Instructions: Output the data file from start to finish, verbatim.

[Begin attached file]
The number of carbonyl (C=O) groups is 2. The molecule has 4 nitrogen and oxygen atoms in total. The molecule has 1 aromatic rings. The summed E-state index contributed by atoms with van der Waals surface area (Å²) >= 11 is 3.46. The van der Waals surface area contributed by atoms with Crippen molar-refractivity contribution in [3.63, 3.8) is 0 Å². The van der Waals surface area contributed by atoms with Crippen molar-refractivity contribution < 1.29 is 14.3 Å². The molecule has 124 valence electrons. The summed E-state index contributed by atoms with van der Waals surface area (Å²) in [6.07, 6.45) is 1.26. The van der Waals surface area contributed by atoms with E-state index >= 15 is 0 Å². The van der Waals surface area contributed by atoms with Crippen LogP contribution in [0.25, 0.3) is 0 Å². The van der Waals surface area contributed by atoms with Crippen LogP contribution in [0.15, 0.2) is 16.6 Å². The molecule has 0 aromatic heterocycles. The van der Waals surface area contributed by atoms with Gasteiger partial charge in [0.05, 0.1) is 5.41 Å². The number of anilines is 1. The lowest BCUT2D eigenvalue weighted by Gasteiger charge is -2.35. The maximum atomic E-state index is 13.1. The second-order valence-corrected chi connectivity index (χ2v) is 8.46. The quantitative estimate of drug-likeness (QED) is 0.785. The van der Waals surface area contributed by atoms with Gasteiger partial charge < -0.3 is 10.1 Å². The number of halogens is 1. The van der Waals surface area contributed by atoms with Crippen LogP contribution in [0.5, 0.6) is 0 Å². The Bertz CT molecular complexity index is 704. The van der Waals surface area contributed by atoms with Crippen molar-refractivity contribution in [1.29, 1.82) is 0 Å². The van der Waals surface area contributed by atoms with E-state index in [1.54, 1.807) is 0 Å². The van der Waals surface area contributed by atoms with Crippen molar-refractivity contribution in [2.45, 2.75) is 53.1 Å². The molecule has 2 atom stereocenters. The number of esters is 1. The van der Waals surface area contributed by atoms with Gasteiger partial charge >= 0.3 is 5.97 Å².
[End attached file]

The number of carbonyl (C=O) groups is 2. The molecule has 4 nitrogen and oxygen atoms in total. The molecule has 1 aromatic rings. The summed E-state index contributed by atoms with van der Waals surface area (Å²) >= 11 is 3.46. The van der Waals surface area contributed by atoms with Crippen molar-refractivity contribution in [3.63, 3.8) is 0 Å². The van der Waals surface area contributed by atoms with Crippen molar-refractivity contribution < 1.29 is 14.3 Å². The molecule has 124 valence electrons. The summed E-state index contributed by atoms with van der Waals surface area (Å²) in [6.07, 6.45) is 1.26. The van der Waals surface area contributed by atoms with E-state index >= 15 is 0 Å². The van der Waals surface area contributed by atoms with Crippen LogP contribution in [0.25, 0.3) is 0 Å². The van der Waals surface area contributed by atoms with Crippen LogP contribution in [0.15, 0.2) is 16.6 Å². The molecule has 0 aromatic heterocycles. The van der Waals surface area contributed by atoms with Gasteiger partial charge in [0.05, 0.1) is 5.41 Å². The number of anilines is 1. The lowest BCUT2D eigenvalue weighted by Gasteiger charge is -2.35. The maximum atomic E-state index is 13.1. The second-order valence-corrected chi connectivity index (χ2v) is 8.46. The quantitative estimate of drug-likeness (QED) is 0.785. The van der Waals surface area contributed by atoms with Gasteiger partial charge < -0.3 is 10.1 Å². The number of halogens is 1. The van der Waals surface area contributed by atoms with Crippen LogP contribution in [0.5, 0.6) is 0 Å². The Bertz CT molecular complexity index is 704. The van der Waals surface area contributed by atoms with Crippen molar-refractivity contribution in [1.29, 1.82) is 0 Å². The van der Waals surface area contributed by atoms with E-state index in [1.54, 1.807) is 0 Å². The van der Waals surface area contributed by atoms with Crippen molar-refractivity contribution in [2.45, 2.75) is 53.1 Å². The molecule has 2 atom stereocenters. The number of esters is 1. The van der Waals surface area contributed by atoms with Gasteiger partial charge >= 0.3 is 5.97 Å².